Addressing the VinPro open day a few weeks back, Jancis Robinson tried to give producers a sense of which varieties were currently a la mode in the U.K. Without exception these were cultivars that are not even available to adventurous growers in South Africa (when last did you find yourself asking for a bottle of Petite Arvine?) To be fair, Ms Robinson was quick to point out that no useful purpose would be served in planting them now, since they would be out of fashion by the time the vines were mature enough to be bearing grapes. In much the same spirit, Hugh Johnson noted, in a recent article, a host of (European) regional varieties which may one day cross (however briefly) the radar screens of wine drinkers with a pioneering bent. (If you’re interested, look out for Amigne, Cornalin, Humagne Rouge, Savagnin, Manseng, Juhfark and Zilavka.)
Until the late 1970s Cabernet Sauvignon was the only truly sought-after cultivar in South Africa, earning for its growers a significant price premium. All other grape types were bunched together in two categories, namely those still worth mentioning by name (such as Shiraz and Pinotage) and those where it was best to conceal this information – Cinsaut, Colombard and Clairette Blanche, for example. What changed this taxonomy was the influx of international premium varieties, Merlot, Cabernet Franc, Petit Verdot, Pinot Noir, Chardonnay, Sauvignon Blanc, Riesling and Gewurztraminer. In the early days their relative rarity provided enough cachet to reward farmers who risked cultivating them, a situation which prevailed only until plantings increased and pricing went into free-fall.
On the other, when it comes to the “unmentionable” varieties of that era, a curious inversion has occurred. Many of the vineyards have been grubbed up. Where there are still blocks of old vines, they have become objects of desire to a new generation of winemakers re-discovering pre-modern Cape wines. Nowadays you can pay R600+ for a bottle of single site Cinsaut, or for ‘field blends’ which include the once-excoriated Palamino.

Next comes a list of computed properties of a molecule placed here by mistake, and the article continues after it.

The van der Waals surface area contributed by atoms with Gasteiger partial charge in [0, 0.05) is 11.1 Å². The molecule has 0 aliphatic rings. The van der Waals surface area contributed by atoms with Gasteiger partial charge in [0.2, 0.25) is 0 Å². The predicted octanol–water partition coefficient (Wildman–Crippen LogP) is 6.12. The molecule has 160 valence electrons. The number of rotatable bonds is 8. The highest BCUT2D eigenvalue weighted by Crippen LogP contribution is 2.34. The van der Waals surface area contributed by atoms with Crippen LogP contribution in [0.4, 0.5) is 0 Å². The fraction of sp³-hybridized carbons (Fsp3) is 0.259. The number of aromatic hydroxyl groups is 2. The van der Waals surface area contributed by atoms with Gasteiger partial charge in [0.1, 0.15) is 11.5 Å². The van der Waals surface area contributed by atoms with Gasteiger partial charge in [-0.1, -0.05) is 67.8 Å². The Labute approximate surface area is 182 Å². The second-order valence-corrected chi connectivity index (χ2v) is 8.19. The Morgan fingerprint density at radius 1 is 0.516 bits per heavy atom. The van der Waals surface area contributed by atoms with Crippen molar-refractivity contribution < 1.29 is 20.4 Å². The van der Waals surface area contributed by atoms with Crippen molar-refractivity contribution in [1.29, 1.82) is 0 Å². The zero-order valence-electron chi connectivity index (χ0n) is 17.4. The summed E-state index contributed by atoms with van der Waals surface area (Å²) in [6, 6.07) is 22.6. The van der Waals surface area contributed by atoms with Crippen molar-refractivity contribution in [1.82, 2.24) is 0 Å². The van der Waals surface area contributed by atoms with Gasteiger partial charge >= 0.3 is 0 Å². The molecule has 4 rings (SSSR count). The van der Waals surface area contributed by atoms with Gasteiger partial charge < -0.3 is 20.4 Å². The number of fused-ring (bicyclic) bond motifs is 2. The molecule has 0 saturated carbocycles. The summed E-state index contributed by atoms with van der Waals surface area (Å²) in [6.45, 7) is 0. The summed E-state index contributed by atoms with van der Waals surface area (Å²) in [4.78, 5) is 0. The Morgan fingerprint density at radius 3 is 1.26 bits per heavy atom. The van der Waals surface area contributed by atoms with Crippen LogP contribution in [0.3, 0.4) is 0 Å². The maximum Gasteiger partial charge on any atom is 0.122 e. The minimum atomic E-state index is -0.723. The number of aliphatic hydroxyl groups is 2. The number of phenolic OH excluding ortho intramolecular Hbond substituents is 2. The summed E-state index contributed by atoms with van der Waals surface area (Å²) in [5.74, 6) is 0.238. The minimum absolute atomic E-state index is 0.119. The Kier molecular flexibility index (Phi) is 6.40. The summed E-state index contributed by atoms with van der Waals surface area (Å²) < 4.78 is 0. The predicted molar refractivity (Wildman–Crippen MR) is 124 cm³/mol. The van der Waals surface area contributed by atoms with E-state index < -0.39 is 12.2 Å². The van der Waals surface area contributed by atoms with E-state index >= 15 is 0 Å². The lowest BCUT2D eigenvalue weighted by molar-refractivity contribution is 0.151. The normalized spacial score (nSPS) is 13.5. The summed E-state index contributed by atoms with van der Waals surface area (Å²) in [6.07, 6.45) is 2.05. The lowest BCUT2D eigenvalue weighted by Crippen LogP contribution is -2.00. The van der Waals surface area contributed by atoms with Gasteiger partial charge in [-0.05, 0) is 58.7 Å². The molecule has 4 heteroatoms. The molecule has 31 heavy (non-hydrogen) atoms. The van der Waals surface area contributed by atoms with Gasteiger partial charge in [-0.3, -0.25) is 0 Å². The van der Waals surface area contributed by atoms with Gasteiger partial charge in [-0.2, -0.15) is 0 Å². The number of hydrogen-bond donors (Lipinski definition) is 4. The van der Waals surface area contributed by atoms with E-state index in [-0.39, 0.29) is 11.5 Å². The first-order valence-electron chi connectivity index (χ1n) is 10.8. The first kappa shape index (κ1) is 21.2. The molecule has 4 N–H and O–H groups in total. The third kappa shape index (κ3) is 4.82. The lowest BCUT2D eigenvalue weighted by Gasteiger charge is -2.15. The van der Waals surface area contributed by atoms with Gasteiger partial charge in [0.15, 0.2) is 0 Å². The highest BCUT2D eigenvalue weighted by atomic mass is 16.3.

But what of the wines now being made from cultivars which have been on the fashion merry-go-round for the past 30 or 40 years? In the early 1980s Hamilton Russell Chardonnay sold for double the price of Mouton Rothschild, while Gewurztraminer and true Riesling were vinous rarities. Over the past few days I’ve tasted 50 or so white wines which now trade at a significant discount but which – had they been on offer then – would comfortably have fetched as much as the country’s best known Cabernets. I scored roughly half of them 80 points or more – an indication of their intrinsic quality (given that less than 10% of the wines ranked on winewizard.co.za achieve this result).
There were some very fine Sauvignon Blancs: the 2014 La Motte Pierneef, the 2014 Saronsberg, the 2014 Ernie Els and the unbelievably well-priced Simonsig Sunbird 2014. The best and highest scoring was the 2014 Diemersdal 8 Rows, consistently one of the Cape’s purist and most concentrated examples. Among the more exotic cultivars the hit rate was even higher: Backsberg’s Hillside Viognier delivers ample peachy notes without the oiliness to which the variety is sometimes prone. Paul Cluver’s Close Encounters Riesling is simply delicious: not dry but still refreshing. Like the equally highly rated Gewurztraminer from the same cellar, it’s perfect as an aperitif or to accompany spicy food.
Still, the standout wine from the week’s tastings was a Gruner Veltliner – a variety that none of us paid any attention to thirty years ago (at the time of the Austrian wine industry’s “anti-freeze” scandal) but which has since become one of the most fashionable international cultivars. The Diemersdal 2014 is the first such example to be produced in South Africa and it is completely delicious. Finely managed quince, walnut and juniper aromas, perfectly balanced and savoury on the palate, persistent, refreshing and clearly ageworthy, it’s a very promising addition to the wine industry’s cultivar pallet.